HR practices & union management relationship.

AuthorDhal, Manoranjan
PositionHuman resource


Union management relationship which is primarily based on the powerbase of union leaders and managers is challenged by the innovative human resource (HR) practices by the management. Though both the union leaders and the management collaborate to run the business; they compete to win the commitment of the workers. However, for the functioning of the organization both the management and union must take the initiative to maintain an amiable relationship. But, workers have a different motive than the union leaders and they are even ready to join hands with the management by going away from the union. Against this backdrop, this paper tries to explore the attitude of workers, managers and trade union leaders towards the HR practices and the union management relationship. The paper also tries to study the impact of HR practices on the union management relationship. This study is based on the responses from 640 respondents from seven manufacturing organizations in Odisha belonging to both private and public sectors. It also explores the difference in perception across sectors.

Workers, Managers & Union Leaders

The industrial relations system has passed through the age of conflicting relations and is heading towards an era of cooperation. Trade unions are not able to protect the workers' interests and are considered a hindrance in business. They have failed to identify themselves as a strategic partner to business. Unions have been slow to embrace many HR practices that could improve union effectiveness, rejuvenate the union movement and sustain it in long run (Rau, 2012).

The nature of relationship among actors of industrial relations (managers, workers and union leaders) depends upon the power and control exercised by them. Management tries to gain control over the workforce, where as union leaders try to get benefits from management. Workers were loyal to the union, which can provide them better benefits. The nature of the workforce has changed along with its composition. There is a greater interaction between the worker and the management where as the interaction of trade unions with the rest of the actors is decreasing. The status of all the actors in the power dynamics is discussed as follows:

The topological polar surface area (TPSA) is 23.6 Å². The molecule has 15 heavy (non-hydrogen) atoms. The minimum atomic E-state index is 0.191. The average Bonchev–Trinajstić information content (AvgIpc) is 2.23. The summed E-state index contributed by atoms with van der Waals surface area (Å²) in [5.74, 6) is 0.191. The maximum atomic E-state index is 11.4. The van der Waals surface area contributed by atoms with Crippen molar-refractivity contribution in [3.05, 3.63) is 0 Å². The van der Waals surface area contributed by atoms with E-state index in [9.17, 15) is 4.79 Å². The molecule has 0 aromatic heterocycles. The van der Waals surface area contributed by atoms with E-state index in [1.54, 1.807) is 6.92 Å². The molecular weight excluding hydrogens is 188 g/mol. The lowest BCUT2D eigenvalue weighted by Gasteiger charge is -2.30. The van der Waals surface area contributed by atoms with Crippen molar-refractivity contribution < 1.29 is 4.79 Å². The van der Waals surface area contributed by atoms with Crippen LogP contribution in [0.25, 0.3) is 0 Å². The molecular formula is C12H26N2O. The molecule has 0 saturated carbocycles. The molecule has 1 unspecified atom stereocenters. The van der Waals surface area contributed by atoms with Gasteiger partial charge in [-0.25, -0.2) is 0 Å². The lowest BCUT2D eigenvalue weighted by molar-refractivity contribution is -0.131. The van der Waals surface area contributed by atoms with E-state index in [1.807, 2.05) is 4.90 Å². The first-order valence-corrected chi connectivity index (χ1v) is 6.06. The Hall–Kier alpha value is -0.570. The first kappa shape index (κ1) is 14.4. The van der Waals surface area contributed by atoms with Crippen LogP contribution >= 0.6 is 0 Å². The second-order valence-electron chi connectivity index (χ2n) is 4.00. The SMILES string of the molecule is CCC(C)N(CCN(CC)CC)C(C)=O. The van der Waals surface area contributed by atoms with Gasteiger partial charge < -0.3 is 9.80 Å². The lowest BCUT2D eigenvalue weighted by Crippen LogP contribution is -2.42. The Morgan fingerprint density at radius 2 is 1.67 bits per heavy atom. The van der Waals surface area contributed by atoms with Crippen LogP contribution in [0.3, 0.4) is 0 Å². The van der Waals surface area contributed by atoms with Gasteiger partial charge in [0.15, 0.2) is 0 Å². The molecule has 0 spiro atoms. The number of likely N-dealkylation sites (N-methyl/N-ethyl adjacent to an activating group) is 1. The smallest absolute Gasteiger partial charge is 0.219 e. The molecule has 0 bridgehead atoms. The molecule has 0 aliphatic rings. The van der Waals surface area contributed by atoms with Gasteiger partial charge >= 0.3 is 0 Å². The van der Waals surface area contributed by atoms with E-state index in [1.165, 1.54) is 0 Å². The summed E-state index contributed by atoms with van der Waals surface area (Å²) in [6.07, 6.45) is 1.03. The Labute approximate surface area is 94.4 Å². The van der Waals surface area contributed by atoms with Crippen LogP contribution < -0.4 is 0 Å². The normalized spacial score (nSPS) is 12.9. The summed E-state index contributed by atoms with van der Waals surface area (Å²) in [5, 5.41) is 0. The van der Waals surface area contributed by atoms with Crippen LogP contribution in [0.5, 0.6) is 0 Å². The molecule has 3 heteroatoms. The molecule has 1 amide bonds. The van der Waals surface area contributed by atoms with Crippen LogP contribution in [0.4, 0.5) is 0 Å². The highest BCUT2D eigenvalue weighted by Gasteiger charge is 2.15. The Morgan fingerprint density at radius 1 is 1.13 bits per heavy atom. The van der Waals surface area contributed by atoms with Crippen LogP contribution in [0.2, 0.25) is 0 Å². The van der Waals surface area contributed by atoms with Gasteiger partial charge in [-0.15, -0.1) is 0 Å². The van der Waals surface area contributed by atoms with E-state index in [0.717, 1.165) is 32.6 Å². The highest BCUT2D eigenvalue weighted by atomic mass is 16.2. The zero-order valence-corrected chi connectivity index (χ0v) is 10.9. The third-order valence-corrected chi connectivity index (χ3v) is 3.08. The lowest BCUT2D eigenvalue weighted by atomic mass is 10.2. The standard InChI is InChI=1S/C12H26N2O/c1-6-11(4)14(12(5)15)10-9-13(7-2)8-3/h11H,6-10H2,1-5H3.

Management has become more powerful by impeding the trade unions through strategies like downsizing, subcontracting and outsourcing. Increase in the appointment of more contract labor has pushed them away from trade unions and legal benefits. Downsizing the workforce has weakened the trade unions as they lost members, thereby indirectly adding more power to management. The situation has forced them to work hand in glove with the unions to run the business successfully.

Trade Unions

Research evidence shows that trade unions and industrial relations institutions affect investors in different ways country-by-country, with some unexpected effects on the implementation of flexible employment practices by the investors (Meardi, 2007). Though, trade unions are trying their best to combat the challenges of liberalized economy, consumer courts are intimidating by affirming the supremacy of consumer rights over the labor rights. Trade unions resorting to industrial action, such as strikes, and bandhs (1), which disrupt public services, are asked to compensate for the loss (Venkat Ratnam, 1998).